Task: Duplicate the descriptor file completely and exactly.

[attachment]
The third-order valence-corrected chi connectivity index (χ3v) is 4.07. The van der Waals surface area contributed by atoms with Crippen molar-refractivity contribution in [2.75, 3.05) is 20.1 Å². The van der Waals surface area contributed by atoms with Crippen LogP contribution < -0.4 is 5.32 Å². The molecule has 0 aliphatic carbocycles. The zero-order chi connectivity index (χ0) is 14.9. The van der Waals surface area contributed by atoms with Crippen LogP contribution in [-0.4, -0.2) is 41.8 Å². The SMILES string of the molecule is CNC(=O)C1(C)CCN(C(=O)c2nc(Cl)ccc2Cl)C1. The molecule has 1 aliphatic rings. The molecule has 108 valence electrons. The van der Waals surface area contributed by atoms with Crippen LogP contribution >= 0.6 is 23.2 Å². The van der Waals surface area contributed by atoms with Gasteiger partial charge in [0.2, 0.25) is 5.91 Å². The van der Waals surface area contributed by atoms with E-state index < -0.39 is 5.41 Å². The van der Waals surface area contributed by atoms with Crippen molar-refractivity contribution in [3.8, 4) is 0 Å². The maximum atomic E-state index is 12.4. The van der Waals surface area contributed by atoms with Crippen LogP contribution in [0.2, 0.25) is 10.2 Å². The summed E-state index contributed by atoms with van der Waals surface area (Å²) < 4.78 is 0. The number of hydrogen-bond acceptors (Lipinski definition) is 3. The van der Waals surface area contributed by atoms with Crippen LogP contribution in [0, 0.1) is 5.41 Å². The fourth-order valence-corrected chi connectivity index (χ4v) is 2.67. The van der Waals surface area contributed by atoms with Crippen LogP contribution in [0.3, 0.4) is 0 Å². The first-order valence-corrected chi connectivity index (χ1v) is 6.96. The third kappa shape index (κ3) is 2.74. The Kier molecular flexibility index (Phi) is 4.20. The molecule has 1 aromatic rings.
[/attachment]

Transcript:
The third-order valence-corrected chi connectivity index (χ3v) is 4.07. The van der Waals surface area contributed by atoms with Crippen molar-refractivity contribution in [2.75, 3.05) is 20.1 Å². The van der Waals surface area contributed by atoms with Crippen LogP contribution < -0.4 is 5.32 Å². The molecule has 0 aliphatic carbocycles. The zero-order chi connectivity index (χ0) is 14.9. The van der Waals surface area contributed by atoms with Crippen LogP contribution in [-0.4, -0.2) is 41.8 Å². The SMILES string of the molecule is CNC(=O)C1(C)CCN(C(=O)c2nc(Cl)ccc2Cl)C1. The molecule has 1 aliphatic rings. The molecule has 108 valence electrons. The van der Waals surface area contributed by atoms with Crippen LogP contribution >= 0.6 is 23.2 Å². The van der Waals surface area contributed by atoms with Gasteiger partial charge in [0.2, 0.25) is 5.91 Å². The van der Waals surface area contributed by atoms with E-state index < -0.39 is 5.41 Å². The van der Waals surface area contributed by atoms with Crippen molar-refractivity contribution in [3.8, 4) is 0 Å². The maximum atomic E-state index is 12.4. The van der Waals surface area contributed by atoms with Crippen LogP contribution in [0.2, 0.25) is 10.2 Å². The summed E-state index contributed by atoms with van der Waals surface area (Å²) < 4.78 is 0. The number of hydrogen-bond acceptors (Lipinski definition) is 3. The van der Waals surface area contributed by atoms with Crippen LogP contribution in [0, 0.1) is 5.41 Å². The fourth-order valence-corrected chi connectivity index (χ4v) is 2.67. The van der Waals surface area contributed by atoms with Crippen LogP contribution in [0.3, 0.4) is 0 Å². The first-order valence-corrected chi connectivity index (χ1v) is 6.96. The third kappa shape index (κ3) is 2.74. The Kier molecular flexibility index (Phi) is 4.20. The molecule has 1 aromatic rings.